“Who is your training for?” I ask participants in module 3 of my trainings. Most of my participants offer training in the field of communication, empathy or self-development. Basically a large audience can benefit from participating. A painful smile appears on my face when I hear the answer: “It is for everyone.”
I don’t think so, really.

I imagine there are many people who would benefit from learning the skills that are taught in the training, but the training itself can’t be designed for everyone. If many people benefit from your training and if you, like me, value inclusion, then why not, you might think. Let’s empathize for a moment with the experience in life of some of the people who would benefit from, in short, communication skills:

  • How will we satisfy and meet the learning needs of couples in their forties and students at the same time?
  • Imagine an audience of 30+ year olds from the Queer Community, 60 year old male politicians, 40 year old stay-home mothers. Do they really face similar challenges and have similar desires?
  • How will women, who have left an abusive relationship feel, when they come to a training to learn to be more assertive in their communication, but find themselves among men who came to learn communication skills because their biggest challenge is to communicate beyond their anger?
  • What kind of pace (communication and flow) is needed for a group of teenagers with special learning needs and who needs physical support, in contract to teenagers who are fast learners and find their way around on their own?

Would you agree with me that all the different audiences mentioned have different challenges in their lives, different desires, wishes, situations, relationships, communities, skills, experience, learning needs and communication styles and skills?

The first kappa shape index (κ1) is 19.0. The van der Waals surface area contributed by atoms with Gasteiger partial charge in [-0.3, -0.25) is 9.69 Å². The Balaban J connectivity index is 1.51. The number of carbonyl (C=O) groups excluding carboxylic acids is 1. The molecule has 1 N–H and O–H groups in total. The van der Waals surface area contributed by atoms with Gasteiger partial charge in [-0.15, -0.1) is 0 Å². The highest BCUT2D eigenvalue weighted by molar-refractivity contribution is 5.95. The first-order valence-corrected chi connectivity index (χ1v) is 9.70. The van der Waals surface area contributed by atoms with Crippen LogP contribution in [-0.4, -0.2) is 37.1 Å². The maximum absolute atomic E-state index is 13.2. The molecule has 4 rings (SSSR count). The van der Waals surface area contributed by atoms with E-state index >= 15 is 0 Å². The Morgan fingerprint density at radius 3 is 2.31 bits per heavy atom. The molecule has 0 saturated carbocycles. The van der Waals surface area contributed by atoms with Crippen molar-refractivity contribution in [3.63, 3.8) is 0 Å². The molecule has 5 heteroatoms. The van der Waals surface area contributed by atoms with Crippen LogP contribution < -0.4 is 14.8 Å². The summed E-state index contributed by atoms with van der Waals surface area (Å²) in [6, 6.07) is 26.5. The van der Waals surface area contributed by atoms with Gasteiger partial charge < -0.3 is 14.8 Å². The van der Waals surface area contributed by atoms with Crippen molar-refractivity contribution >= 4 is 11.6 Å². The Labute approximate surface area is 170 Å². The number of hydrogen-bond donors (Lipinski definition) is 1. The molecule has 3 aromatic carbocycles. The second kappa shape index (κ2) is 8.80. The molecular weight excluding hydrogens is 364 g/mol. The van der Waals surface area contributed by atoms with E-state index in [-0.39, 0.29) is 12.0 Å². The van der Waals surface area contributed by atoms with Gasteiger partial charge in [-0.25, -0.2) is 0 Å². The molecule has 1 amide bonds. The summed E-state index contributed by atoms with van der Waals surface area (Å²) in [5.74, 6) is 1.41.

In my view, for a training to be effective and purposeful, the approach to designing the visual tools, choice of practices, the language we speak and examples we use, the depth of our conversations and the pace and flow of the training, aren’t the same for these specific groups.

So if the training is not for everyone, than is still anyone welcome? Well, I have some concerns about that – but writing about that is enough content for a whole blog, but sure, you can welcome anyone. We can mix audiences and help different audiences at the same time. We just may be very mindful about all these aspects and design the training in a way that our participants will feel satisfied and the learning is relevant for their life/work.


Anyone who chooses to sign up or a training will ask themselves a number of questions that help them understand if this training is designed for them. If your communication (marketing) and sign up page do not give answers to these questions, or leave them vaguely answered, it is likely they will not sign up. 


Does this training help me learn skills with which I can resolve my challenges?

When a person faces a challenge they like to deal with and finally look for support, in the form of training in this case, they want to be sure that the time, money and energy they invest will actually help them. Clearly communicating what the results of the training are, helps them assess if their needs for learning, efficacy, growth, support, purpose and hope can be met.


  1. Describe the challenges your participant faces and relate them to the skills they are going to learn to deal with these challenges.
  2. Describe, as a result of your training, what they can do different in their lives with these new skills.
  3. Integrate it in the relevant media in which you communicate about your training.


Are my skills, experience and knowledge sufficient to participate in this training?